Read: RIAA CEO Mitch Bainwol's Farewell Letter to Music Execs
Read: RIAA CEO Mitch Bainwol's Farewell Letter to Music Execs

Mobile sales experienced a big drop, subscription service revenue dipped slightly and digital track revenue had a healthy increase in 2010. These and other statistics are available in the RIAA's 2010 Year-End Shipment Statistics report at the organization's website. Nielsen SoundScan tracks purchases of digital tracks, digital albums and physical formats; the RIAA's annual report offers insight into other formats and products and revenues not tracked by SoundScan.

Mobile sales fell to 221 units in 2010 from 306 million units in 2009, a 28% decline. The mobile category includes master ringtones, ringbacks, music videos, full-length downloads and other items downloaded to mobile phones. The 28% decline stems from sharp declines in ringtones, down 41%, and ringbacks, down 26%. Full track mobile downloads dropped 23%. The RIAA considers full track mobile downloads to be full track purchases made on mobile devices through online stores rather than mobile content stores.

Subscription services were a mixed bag last year, according to the RIAA figures. The number of subscriptions increased to 1.5 million from 1.2 million in 2009. But the revenue labels received from those subscriptions fell to $201 million from $213 million, a decline of 5.7%. Taking less revenue for a 25% increase in subscribers could be considered a fair trade since labels and publishers should desire more people, not fewer people, using subscription services. If they're the future, it's better to have more consumers using subscription services, telling their friends about them, sharing music with them and giving feedback on them.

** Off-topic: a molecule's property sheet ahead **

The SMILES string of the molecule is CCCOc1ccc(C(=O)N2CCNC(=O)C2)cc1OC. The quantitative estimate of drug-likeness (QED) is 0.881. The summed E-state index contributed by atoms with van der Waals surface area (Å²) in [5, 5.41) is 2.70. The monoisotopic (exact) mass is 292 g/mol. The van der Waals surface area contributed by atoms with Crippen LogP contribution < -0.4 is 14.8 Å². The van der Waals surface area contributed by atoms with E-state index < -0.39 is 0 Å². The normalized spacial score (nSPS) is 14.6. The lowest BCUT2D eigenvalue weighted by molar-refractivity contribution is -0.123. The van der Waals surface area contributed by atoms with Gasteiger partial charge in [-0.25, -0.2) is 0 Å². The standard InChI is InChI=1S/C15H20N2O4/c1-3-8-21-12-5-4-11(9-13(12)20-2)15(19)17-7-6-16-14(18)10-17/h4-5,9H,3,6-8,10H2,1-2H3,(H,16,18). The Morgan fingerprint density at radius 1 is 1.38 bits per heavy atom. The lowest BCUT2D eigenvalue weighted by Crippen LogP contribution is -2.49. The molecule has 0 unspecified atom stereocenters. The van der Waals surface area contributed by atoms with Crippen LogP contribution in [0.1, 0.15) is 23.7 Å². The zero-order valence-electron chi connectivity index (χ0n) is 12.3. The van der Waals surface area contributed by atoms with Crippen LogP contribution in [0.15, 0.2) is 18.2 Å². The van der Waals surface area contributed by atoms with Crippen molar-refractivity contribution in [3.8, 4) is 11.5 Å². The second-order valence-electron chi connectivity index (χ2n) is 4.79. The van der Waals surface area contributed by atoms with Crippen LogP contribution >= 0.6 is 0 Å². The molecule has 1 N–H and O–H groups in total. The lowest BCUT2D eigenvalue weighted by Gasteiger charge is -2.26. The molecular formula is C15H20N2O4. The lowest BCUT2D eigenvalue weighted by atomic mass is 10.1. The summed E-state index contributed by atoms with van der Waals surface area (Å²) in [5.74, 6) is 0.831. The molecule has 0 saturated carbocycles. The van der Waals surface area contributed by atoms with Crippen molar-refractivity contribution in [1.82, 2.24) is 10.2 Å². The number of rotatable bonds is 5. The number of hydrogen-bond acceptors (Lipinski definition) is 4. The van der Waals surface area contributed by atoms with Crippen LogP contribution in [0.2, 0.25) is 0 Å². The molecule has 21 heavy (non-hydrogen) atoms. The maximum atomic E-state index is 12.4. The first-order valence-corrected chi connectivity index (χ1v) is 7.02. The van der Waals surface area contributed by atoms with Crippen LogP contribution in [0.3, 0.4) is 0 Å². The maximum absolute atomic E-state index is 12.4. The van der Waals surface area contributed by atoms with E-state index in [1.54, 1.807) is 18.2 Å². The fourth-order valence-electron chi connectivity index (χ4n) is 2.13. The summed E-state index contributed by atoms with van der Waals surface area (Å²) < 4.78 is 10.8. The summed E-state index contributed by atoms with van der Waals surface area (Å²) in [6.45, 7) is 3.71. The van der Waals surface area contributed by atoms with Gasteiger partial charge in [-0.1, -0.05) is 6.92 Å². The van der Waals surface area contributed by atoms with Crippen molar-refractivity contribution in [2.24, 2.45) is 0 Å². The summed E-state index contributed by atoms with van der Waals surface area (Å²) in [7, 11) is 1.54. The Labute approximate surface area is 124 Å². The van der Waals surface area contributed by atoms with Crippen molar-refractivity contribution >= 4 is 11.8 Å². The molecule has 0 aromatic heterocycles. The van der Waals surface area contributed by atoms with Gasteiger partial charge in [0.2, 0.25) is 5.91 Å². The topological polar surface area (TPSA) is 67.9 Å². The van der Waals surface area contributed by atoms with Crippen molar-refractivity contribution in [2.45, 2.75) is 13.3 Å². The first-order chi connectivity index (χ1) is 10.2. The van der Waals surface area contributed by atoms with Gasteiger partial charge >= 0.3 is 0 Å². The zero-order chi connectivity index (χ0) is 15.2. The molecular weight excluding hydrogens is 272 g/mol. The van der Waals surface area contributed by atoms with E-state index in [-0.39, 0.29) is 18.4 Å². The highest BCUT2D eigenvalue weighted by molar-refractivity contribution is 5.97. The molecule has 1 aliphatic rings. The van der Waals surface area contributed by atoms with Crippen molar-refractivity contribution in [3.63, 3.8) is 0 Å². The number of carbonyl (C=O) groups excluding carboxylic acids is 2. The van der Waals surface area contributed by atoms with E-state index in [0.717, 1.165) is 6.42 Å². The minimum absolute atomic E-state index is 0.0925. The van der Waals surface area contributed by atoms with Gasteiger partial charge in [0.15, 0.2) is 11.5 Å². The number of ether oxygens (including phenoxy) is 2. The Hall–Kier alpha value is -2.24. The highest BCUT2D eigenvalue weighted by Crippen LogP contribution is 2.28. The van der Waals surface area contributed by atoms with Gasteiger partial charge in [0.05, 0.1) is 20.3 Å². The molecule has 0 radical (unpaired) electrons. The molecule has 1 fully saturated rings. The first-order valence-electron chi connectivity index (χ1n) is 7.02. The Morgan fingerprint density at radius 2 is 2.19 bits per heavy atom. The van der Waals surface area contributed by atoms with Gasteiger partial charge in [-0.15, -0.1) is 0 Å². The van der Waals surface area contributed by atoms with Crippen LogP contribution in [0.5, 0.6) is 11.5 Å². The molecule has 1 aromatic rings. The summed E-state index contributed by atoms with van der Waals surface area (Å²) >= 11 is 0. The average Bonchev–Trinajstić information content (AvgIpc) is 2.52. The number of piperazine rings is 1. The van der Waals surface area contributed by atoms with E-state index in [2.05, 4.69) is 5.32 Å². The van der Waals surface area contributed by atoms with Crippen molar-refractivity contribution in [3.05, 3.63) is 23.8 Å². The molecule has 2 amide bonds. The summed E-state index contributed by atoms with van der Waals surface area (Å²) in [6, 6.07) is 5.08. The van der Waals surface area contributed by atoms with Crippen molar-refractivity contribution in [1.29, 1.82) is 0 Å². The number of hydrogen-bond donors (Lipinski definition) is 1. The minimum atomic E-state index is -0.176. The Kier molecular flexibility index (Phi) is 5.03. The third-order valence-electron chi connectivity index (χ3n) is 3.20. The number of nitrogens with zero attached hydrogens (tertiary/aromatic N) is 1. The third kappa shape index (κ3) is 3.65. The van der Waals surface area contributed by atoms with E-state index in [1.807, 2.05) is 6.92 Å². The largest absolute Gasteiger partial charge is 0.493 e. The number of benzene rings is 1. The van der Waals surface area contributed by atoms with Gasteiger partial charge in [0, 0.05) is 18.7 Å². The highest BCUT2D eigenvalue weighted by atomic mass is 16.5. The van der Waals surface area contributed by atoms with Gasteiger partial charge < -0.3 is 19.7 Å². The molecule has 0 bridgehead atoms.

The RIAA's report includes some items tracked by SoundScan, whose 2010 unit sales are already known. But this report includes the value of shipments (or sales for digital formats). So while we already knew digital track sales rose by about 2% in 2010, we didn't know the value of those sales until now. The RIAA puts the increase in value at 12%, obviously driven by higher prices for popular tracks. That works out to an average price of $1.18 per track. In a scenario in which tracks are priced at $0.99 and $1.29, track sales would average $1.18 per track if 63% of sales were $1.29 tracks and the other 37% were $0.99 tracks.

Digital album revenue rose 8.6% on an 8.8% increase in unit sales, meaning the average price of digital albums barely changed in 2010.